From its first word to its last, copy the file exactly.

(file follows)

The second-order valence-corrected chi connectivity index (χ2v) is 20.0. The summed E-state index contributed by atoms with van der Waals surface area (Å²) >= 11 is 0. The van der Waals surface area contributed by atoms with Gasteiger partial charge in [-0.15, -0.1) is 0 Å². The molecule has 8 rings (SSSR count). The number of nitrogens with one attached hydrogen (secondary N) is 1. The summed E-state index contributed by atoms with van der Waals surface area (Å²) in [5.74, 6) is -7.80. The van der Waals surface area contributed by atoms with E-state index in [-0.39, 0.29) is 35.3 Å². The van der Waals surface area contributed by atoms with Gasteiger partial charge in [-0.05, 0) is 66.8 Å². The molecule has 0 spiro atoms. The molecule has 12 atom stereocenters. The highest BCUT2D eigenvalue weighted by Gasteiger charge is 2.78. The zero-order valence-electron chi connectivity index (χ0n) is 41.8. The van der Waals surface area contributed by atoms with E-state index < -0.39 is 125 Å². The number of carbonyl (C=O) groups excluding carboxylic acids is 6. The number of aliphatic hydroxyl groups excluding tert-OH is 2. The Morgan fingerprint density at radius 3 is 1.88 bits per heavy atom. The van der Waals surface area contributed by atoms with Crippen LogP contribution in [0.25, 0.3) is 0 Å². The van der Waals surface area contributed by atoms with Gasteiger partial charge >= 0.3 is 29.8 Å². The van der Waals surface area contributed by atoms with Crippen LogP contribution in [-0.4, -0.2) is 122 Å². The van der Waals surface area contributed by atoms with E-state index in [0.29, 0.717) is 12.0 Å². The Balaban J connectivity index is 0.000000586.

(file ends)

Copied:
The second-order valence-corrected chi connectivity index (χ2v) is 20.0. The summed E-state index contributed by atoms with van der Waals surface area (Å²) >= 11 is 0. The van der Waals surface area contributed by atoms with Gasteiger partial charge in [-0.15, -0.1) is 0 Å². The molecule has 8 rings (SSSR count). The number of nitrogens with one attached hydrogen (secondary N) is 1. The summed E-state index contributed by atoms with van der Waals surface area (Å²) in [5.74, 6) is -7.80. The van der Waals surface area contributed by atoms with E-state index in [-0.39, 0.29) is 35.3 Å². The van der Waals surface area contributed by atoms with Gasteiger partial charge in [-0.05, 0) is 66.8 Å². The molecule has 0 spiro atoms. The molecule has 12 atom stereocenters. The highest BCUT2D eigenvalue weighted by Gasteiger charge is 2.78. The zero-order valence-electron chi connectivity index (χ0n) is 41.8. The van der Waals surface area contributed by atoms with E-state index < -0.39 is 125 Å². The number of carbonyl (C=O) groups excluding carboxylic acids is 6. The number of aliphatic hydroxyl groups excluding tert-OH is 2. The Morgan fingerprint density at radius 3 is 1.88 bits per heavy atom. The van der Waals surface area contributed by atoms with Crippen LogP contribution in [0.25, 0.3) is 0 Å². The van der Waals surface area contributed by atoms with Gasteiger partial charge >= 0.3 is 29.8 Å². The van der Waals surface area contributed by atoms with Crippen LogP contribution in [-0.4, -0.2) is 122 Å². The van der Waals surface area contributed by atoms with E-state index in [0.29, 0.717) is 12.0 Å². The Balaban J connectivity index is 0.000000586.